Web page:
Before even popping SECRET SPHERE’s latest into my system I just had to pause for a moment to marvel at the decidedly tacky front cover staring me in the face. A medieval-themed street in shades of green, pink, and yellow with two skanky looking chicks superimposed over it all – terrible. It’s fortunate, then, that “Sweet Blood Theory” is not half bad, musically speaking, and I’d say the rather long three year wait since “Heart & Anger” was well worth it.
If you’ve loved these Italians’ workman-like take on European Power Metal before then you’ll also like this new one as it continues in much the same vein. SECRET SPHERE continue to avoid the overly bombastic elements of countrymen RHAPSODY IN FIRE, instead dishing out a satisfying mix of mid- to fast paced Power Metal carried forward by a fine balance between speed, progressiveness and the odd symphonic embellishment. In this sense they’re comparable to THY MAJESTIE. One great aspect in play here is that they succeed in churning out lots of catchy choruses without having a note come off as cheesy or saccharine. Their grasp of both melody and unabashed heaviness is immediately evident in “Stranger In Black”, while “From A Dream To A Nightmare” sees the symphonic elements kicked up a bit. So far so good but the album only gets really good when “Bring On” starts rocking out with an instantly memorable chorus and subtle but effective riffs that recall a more focused EDGUY. It’s catchy, uplifting and simply fun! The EDGUY influence is felt even more strongly in “Welcome To The Circus”, a heavily synth-laden number that impresses despite being a total rip-off of the former’s song “King Of Fools”. The obligatory ballad can be found in “The Butterfly Dance”, while the title track is another stellar mid-pacer that maintains a fine balance between heaviness and almost Tim Burton-esque orchestration. They are perhaps guilty of trying too hard to sound “spooky” (to go along with the album’s vampire theme, see) but it works, for the most part anyway. The final three tracks are also some of the best pieces on here, especially the powerful semi-ballad “All These Words” (excellent vocal/piano interplay here), and album closer “The Day At The End Of The World” that took me by surprise with it’s almost Death Metal-like heaviness. The chorus isn’t the best but the grit of the main riff sees it through.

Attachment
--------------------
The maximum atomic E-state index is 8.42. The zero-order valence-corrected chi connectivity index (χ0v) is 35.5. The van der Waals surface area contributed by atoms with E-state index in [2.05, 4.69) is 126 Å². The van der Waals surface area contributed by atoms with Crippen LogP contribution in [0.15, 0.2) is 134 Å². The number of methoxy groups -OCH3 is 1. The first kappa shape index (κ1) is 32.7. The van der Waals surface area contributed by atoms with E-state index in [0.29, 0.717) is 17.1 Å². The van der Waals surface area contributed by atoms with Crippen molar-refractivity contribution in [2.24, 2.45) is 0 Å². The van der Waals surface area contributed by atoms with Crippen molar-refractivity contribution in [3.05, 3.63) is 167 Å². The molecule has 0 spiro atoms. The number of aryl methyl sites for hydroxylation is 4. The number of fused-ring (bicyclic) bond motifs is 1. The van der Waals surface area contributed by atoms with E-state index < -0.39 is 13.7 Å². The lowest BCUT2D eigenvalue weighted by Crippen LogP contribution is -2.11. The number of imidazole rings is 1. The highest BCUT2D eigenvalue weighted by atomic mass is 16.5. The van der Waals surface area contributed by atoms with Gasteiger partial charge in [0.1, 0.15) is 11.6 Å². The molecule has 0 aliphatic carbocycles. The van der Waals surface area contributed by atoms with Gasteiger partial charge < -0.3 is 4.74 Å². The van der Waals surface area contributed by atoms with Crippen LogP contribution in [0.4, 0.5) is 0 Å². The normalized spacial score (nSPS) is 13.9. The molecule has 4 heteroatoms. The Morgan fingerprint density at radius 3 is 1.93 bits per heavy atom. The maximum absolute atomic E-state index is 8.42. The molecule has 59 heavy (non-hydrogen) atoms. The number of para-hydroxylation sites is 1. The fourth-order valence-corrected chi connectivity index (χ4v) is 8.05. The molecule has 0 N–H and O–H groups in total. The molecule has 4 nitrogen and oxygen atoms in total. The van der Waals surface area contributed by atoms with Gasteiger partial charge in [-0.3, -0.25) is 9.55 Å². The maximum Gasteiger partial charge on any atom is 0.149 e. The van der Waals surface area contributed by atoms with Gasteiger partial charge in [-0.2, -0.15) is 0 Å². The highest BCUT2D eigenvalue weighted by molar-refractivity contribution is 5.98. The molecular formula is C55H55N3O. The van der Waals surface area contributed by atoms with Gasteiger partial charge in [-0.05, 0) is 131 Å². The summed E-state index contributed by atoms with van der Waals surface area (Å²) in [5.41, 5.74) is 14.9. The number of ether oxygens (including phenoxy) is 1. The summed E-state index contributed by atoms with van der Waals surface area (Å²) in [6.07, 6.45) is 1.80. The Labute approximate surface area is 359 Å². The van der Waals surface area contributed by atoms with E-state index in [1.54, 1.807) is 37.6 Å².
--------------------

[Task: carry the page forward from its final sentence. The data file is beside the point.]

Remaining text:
At the end of the day I am well satisfied by “Sweet Blood Theory”. The band doesn’t reinvent the wheel here but they do what they do well and the entire affair has an undeniably mature feel to it that has to be commended. I don’t listen to Power Metal that much anymore but albums like this are always a fun way to pass the time, and seeing as how HIBRIA’s latest left me cold this was just what I needed.
(Online April 7, 2009)